The Lamb suggests the Lamb of God that "taketh away the sin of the world". What is vital in this poem is the nature of the innocent creature of God. Innocence has a divine source. The innocent lamb symbolises Christ, the incarnation of love and tenderness. The child who speaks in the poem is also identified with Christ because Christ became a child and particularly praised the innocence of children. The child-like qualities of this poem lie particularly in the little speaker's unselfconscious and serious address to the lamb as to another little child, and on his delight in repetition.
The Shepherd is a tiny pastoral which celebrates the happiness of rural responsibility and trust. The Christian imagery of the Good Shepherd underlies the poem, but it is noteworthy that the shepherd derives undoubted human pleasure from his job. Not only the shepherd but the ewes and the lambs seem to have achieved a sense of fulfilment. An important idea here is that the shepherd in no way restricts the freedom of the sheep: he follows them, and they are given confidence by his presence. The sheep's security is the security of the child's world too.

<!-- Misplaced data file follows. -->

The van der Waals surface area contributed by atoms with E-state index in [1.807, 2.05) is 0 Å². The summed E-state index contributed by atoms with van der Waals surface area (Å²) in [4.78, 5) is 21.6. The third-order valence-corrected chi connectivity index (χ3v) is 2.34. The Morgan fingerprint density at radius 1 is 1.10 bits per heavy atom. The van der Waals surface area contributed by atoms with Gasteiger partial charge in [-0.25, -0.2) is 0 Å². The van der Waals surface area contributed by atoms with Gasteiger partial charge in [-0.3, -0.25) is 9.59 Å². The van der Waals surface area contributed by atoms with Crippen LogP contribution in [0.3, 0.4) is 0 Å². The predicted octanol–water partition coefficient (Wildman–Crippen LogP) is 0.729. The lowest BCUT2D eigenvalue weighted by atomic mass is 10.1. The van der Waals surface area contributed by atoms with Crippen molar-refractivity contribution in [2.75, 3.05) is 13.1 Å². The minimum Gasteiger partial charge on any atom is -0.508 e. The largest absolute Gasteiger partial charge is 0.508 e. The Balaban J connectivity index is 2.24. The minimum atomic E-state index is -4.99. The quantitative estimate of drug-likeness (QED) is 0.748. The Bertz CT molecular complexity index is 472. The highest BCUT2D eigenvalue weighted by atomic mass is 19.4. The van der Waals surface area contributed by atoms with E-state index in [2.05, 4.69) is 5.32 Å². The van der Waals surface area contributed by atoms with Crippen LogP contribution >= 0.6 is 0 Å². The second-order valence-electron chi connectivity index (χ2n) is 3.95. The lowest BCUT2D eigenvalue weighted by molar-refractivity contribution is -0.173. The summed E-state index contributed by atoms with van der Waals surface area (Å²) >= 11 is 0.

It is better to regard Infant Joy as an imaginary dialogue between a parent (father or mother) and an infant, than as a dialogue between a fairy and an infant. The poem is a tiny drama in which the parent supplies, in the first stanza, fanciful words for the child to express its feelings, and in the second stanza goes on to express his or her own feelings about the baby. According to another interpretation the child who speaks is as yet unborn, and thus has no name; it has been conceived two days within its mother's womb. If that is so, Blake seems to say that the life of children, born and unborn, is joyful and brings joy to the parents.
The central idea of The Little Black Boy is expressed in the following two lines:
And we are put on earth a little space,
That we may learn to bear the beams of love.
This idea may be derived from the Puritan tradition of life as a trial deliberately imposed by God, but Blake has considerably refined it. The little black boy has the same human soul, and is just as much one of God's lambs as the little white boy, says Blake.